I am both nervous about socialization and horrible at it. Because I did not talk through some crucial development years, I never learned how to establish crucial social skills either, to the point where I am generally clueless on how to assert myself in anything other than written word, my saving grace.
People often mix up assertion and conversation. Once I get used to someone I can carry on a reasonable conversation; but even when I’ve known someone for seven years, I find it difficult to assert my feelings and thoughts into particular conversations.
As a result, I’ve met with enough people and studied enough people through observation (and some experimentation of my own–shhhh don’t tell anyone) to know that my silence is viewed as ignorance, stupidity, weakness. When you have those labels slapped upon you before you even have a chance to prove them wrong, you get a little nervous in making an attempt to prove them wrong at all.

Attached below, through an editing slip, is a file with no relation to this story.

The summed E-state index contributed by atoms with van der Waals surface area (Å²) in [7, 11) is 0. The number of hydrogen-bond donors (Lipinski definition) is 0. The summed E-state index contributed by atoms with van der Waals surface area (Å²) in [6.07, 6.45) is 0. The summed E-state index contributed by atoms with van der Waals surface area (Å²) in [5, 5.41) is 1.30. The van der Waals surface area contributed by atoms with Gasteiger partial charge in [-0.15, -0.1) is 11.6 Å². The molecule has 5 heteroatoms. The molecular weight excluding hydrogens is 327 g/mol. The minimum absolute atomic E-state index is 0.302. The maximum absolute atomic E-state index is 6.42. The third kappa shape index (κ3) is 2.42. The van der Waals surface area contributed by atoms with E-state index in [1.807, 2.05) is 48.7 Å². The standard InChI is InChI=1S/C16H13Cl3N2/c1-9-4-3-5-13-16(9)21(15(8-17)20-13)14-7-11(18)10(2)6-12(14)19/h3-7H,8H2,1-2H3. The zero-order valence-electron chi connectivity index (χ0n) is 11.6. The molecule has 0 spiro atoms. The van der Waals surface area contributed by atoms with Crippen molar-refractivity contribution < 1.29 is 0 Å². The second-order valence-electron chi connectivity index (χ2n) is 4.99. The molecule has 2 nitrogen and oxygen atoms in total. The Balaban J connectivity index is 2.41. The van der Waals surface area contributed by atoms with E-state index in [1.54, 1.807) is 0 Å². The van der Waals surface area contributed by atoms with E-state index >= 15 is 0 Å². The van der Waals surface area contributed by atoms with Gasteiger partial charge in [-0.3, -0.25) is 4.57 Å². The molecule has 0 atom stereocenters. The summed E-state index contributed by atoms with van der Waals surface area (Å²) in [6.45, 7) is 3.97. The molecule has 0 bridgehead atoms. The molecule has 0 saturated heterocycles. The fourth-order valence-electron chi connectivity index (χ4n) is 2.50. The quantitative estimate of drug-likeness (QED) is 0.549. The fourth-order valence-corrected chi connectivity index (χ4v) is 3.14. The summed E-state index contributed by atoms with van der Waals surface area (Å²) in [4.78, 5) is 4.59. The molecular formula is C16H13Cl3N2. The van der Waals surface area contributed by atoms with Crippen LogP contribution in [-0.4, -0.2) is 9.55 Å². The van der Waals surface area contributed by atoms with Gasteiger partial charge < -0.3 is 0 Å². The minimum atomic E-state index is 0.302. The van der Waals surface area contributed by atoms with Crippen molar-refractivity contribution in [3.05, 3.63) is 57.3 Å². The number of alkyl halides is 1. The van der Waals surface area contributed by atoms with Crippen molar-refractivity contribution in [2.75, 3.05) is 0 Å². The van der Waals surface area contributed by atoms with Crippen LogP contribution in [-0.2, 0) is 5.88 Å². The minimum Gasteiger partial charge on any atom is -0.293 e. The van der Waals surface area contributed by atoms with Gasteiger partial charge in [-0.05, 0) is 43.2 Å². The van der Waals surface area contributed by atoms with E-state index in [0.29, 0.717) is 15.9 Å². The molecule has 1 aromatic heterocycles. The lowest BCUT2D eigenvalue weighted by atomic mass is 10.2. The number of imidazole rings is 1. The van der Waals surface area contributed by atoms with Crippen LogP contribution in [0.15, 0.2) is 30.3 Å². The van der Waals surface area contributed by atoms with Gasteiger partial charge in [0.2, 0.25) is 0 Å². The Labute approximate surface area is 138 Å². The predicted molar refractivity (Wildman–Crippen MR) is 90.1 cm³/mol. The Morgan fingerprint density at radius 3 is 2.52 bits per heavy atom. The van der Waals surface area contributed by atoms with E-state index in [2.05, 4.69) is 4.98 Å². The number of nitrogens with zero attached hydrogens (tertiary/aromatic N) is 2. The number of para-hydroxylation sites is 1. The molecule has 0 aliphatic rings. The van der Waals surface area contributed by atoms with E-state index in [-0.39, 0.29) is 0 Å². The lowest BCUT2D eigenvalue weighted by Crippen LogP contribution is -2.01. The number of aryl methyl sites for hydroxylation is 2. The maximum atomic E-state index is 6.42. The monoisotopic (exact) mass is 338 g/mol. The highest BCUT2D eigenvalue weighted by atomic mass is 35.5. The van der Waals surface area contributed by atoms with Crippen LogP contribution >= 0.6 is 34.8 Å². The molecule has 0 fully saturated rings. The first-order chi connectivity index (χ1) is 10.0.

I’ve never doubted my intelligence, I think I have a decent enough level of it to get me through my life. I’m by no means a sparkling, haughty-taughty genius, as much as I wish I could be, and I won’t lie, there are some things I learn much, much slower than others. There are other things I learn quicker than other and retain better than others. That’s pretty normal functioning as a human in a human society.
If I were human. I’m not, I swear. I came from halfway across the Galaxy from a little ice planet. Our beings are strictly in a form of consciousness, so the concept of physical bodies took a little getting used to.